At present, fighting has broken out around the “main western Afghan city of Herat after forces opposed to tribal leader Ismail Khan battled for control of surrounding districts.” (Al Jazeera) More than 100 people were killed in the skirmishes.

These “turf wars” are steadily on the rise as warlords are trying to expand the parameters of their influence.

With only 18,000 men on the ground the US can do little more than provided air support whenever conflict emerges.

Also, the incidents of violence from the resurgent Taliban are keeping Afghanistan’s southern flank in a constant state of turmoil.

These incidents prove that Afghanistan’s struggle is ongoing and is only exacerbated by America’s presence. The Bush plan for liberation has shown its real face; it is the callous disdain of the occupier.

Things will not improve while America stays in Afghanistan.

The Bush Administration has plunged the beleaguered nation into anarchy.

No public relations gambit (like the elections) or “Pollyanna” observations from the Secretary of Defense is likely to alter that fact.

The American people who supported the aggression in Afghanistan decide for themselves whether their interests have been served by the present state of affairs?

What goal has been achieved in Afghanistan?

Have Bin Laden or Mullah Omar been captured or killed?

Have peace and security been restored to the region?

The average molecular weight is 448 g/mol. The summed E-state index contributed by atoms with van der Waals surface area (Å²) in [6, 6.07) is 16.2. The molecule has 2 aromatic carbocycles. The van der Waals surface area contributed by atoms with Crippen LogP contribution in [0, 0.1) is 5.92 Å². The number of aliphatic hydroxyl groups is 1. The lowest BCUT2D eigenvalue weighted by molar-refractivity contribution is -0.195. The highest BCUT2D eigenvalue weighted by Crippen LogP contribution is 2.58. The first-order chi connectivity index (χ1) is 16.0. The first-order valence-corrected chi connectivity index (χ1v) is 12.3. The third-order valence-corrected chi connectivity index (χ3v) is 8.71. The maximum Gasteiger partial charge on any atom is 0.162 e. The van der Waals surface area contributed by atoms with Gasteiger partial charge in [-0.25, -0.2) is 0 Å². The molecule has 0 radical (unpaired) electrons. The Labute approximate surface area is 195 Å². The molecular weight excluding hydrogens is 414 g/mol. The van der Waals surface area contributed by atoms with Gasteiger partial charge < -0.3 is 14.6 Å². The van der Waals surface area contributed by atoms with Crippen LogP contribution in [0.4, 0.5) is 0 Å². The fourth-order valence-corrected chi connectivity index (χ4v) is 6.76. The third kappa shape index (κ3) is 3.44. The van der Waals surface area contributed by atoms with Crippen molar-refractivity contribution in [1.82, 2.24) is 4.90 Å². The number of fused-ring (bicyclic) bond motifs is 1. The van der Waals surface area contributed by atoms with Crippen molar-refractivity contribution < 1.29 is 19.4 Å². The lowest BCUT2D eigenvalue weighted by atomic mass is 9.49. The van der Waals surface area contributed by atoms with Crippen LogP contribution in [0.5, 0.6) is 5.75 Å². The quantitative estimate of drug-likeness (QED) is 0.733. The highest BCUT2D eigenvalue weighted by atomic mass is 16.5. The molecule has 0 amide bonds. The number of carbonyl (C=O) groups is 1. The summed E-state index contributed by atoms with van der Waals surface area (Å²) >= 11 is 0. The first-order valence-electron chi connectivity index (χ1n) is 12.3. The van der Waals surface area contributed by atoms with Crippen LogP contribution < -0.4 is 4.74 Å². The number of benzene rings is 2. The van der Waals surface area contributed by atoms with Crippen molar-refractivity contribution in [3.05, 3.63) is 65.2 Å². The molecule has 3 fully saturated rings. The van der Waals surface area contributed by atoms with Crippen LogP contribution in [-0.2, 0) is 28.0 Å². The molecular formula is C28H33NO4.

Has anti American sentiment been diminished?

Has the fragmented (and warlord dominated) countryside been democratically transformed?

Has the opium trade been quashed?

Has the US intervention produced a strong and effective central government? Or a puppet who marches to Washington’s drum?

Reasonable people will answer these questions and agree that the war was a disaster.

Regrettably, the conflict drags on and the media continues to omit either the details or analysis of our current involvement. Even a cursory presentation of the facts would convince the average person that the adventure was a “dead loss.”

Instead, Afghanistan has been buried on America’s back pages; another forgotten chapter in the warmonger’s chronicle.

A revisiting of Afghanistan shows that we were swindled by promises of “Marshall Plans” and “liberation”; neither of which has materialized. Perhaps, we should rethink our dependence on force for improving the world, and then… withdraw from Afghanistan so the long process of self determination can begin to appear.

MIKE WHITNEY lives in Washington state. He can be reached at: fergiewhitney@msn.com

 

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MIKE WHITNEY lives in Washington state. He is a contributor to Hopeless: Barack Obama and the Politics of Illusion (AK Press). Hopeless is also available in a Kindle edition. He can be reached at fergiewhitney@msn.com.